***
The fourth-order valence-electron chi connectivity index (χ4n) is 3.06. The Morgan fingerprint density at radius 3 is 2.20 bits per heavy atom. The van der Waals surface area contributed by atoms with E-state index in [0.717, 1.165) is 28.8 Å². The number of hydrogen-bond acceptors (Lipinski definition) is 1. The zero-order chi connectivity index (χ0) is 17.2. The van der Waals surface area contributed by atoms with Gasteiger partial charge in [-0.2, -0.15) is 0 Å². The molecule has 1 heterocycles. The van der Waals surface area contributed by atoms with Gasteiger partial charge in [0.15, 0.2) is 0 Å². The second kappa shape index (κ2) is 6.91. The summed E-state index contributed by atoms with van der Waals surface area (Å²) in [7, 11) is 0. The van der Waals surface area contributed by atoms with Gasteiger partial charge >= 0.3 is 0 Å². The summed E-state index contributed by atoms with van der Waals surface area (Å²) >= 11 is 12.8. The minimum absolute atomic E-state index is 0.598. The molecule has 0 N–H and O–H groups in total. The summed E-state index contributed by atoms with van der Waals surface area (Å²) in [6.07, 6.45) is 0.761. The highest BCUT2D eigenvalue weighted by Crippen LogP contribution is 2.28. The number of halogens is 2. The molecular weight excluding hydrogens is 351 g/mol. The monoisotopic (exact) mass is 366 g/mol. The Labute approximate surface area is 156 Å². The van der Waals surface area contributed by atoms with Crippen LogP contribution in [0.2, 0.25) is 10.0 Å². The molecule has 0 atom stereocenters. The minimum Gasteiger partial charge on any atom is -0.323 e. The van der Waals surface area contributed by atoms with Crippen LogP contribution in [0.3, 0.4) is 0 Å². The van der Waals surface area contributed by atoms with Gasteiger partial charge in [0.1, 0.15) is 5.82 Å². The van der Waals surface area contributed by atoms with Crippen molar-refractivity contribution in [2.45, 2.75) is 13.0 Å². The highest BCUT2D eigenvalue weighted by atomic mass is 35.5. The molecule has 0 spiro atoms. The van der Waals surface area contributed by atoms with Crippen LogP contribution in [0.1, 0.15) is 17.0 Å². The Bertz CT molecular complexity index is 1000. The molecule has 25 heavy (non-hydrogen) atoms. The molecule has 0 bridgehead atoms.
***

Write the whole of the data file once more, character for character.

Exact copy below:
The fourth-order valence-electron chi connectivity index (χ4n) is 3.06. The Morgan fingerprint density at radius 3 is 2.20 bits per heavy atom. The van der Waals surface area contributed by atoms with E-state index in [0.717, 1.165) is 28.8 Å². The number of hydrogen-bond acceptors (Lipinski definition) is 1. The zero-order chi connectivity index (χ0) is 17.2. The van der Waals surface area contributed by atoms with Gasteiger partial charge in [-0.2, -0.15) is 0 Å². The molecule has 1 heterocycles. The van der Waals surface area contributed by atoms with Gasteiger partial charge in [0.15, 0.2) is 0 Å². The second kappa shape index (κ2) is 6.91. The summed E-state index contributed by atoms with van der Waals surface area (Å²) in [7, 11) is 0. The van der Waals surface area contributed by atoms with Gasteiger partial charge >= 0.3 is 0 Å². The summed E-state index contributed by atoms with van der Waals surface area (Å²) >= 11 is 12.8. The minimum absolute atomic E-state index is 0.598. The molecule has 0 N–H and O–H groups in total. The summed E-state index contributed by atoms with van der Waals surface area (Å²) in [6.07, 6.45) is 0.761. The highest BCUT2D eigenvalue weighted by Crippen LogP contribution is 2.28. The number of halogens is 2. The molecular weight excluding hydrogens is 351 g/mol. The monoisotopic (exact) mass is 366 g/mol. The Labute approximate surface area is 156 Å². The van der Waals surface area contributed by atoms with Crippen LogP contribution in [0.2, 0.25) is 10.0 Å². The molecule has 0 atom stereocenters. The minimum Gasteiger partial charge on any atom is -0.323 e. The van der Waals surface area contributed by atoms with Crippen LogP contribution in [0.3, 0.4) is 0 Å². The van der Waals surface area contributed by atoms with Gasteiger partial charge in [0.1, 0.15) is 5.82 Å². The van der Waals surface area contributed by atoms with Crippen molar-refractivity contribution in [2.45, 2.75) is 13.0 Å². The highest BCUT2D eigenvalue weighted by atomic mass is 35.5. The molecule has 0 spiro atoms. The van der Waals surface area contributed by atoms with Crippen LogP contribution in [0.1, 0.15) is 17.0 Å². The Bertz CT molecular complexity index is 1000. The molecule has 25 heavy (non-hydrogen) atoms. The molecule has 0 bridgehead atoms.